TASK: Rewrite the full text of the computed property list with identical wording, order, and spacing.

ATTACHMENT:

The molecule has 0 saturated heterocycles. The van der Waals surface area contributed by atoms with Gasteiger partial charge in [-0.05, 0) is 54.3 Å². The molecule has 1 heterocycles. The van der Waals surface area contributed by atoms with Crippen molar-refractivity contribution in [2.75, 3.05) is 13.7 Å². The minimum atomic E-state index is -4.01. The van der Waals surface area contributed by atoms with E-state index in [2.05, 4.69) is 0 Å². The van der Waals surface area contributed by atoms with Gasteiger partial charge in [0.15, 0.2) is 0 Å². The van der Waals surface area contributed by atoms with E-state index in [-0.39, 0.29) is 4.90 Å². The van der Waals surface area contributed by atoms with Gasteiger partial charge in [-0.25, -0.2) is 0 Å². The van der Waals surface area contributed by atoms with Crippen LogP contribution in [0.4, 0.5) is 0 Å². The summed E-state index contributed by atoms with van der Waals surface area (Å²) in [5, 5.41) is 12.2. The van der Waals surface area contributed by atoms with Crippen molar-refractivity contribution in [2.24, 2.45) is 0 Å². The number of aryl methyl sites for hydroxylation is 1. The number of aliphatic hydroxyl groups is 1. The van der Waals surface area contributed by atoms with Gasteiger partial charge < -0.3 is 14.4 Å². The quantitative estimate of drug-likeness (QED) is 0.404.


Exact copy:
The molecule has 0 saturated heterocycles. The van der Waals surface area contributed by atoms with Gasteiger partial charge in [-0.05, 0) is 54.3 Å². The molecule has 1 heterocycles. The van der Waals surface area contributed by atoms with Crippen molar-refractivity contribution in [2.75, 3.05) is 13.7 Å². The minimum atomic E-state index is -4.01. The van der Waals surface area contributed by atoms with E-state index in [2.05, 4.69) is 0 Å². The van der Waals surface area contributed by atoms with Gasteiger partial charge in [0.15, 0.2) is 0 Å². The van der Waals surface area contributed by atoms with E-state index in [-0.39, 0.29) is 4.90 Å². The van der Waals surface area contributed by atoms with Gasteiger partial charge in [-0.25, -0.2) is 0 Å². The van der Waals surface area contributed by atoms with Crippen LogP contribution in [0.4, 0.5) is 0 Å². The summed E-state index contributed by atoms with van der Waals surface area (Å²) in [5, 5.41) is 12.2. The van der Waals surface area contributed by atoms with Crippen molar-refractivity contribution in [2.24, 2.45) is 0 Å². The number of aryl methyl sites for hydroxylation is 1. The number of aliphatic hydroxyl groups is 1. The van der Waals surface area contributed by atoms with Gasteiger partial charge < -0.3 is 14.4 Å². The quantitative estimate of drug-likeness (QED) is 0.404.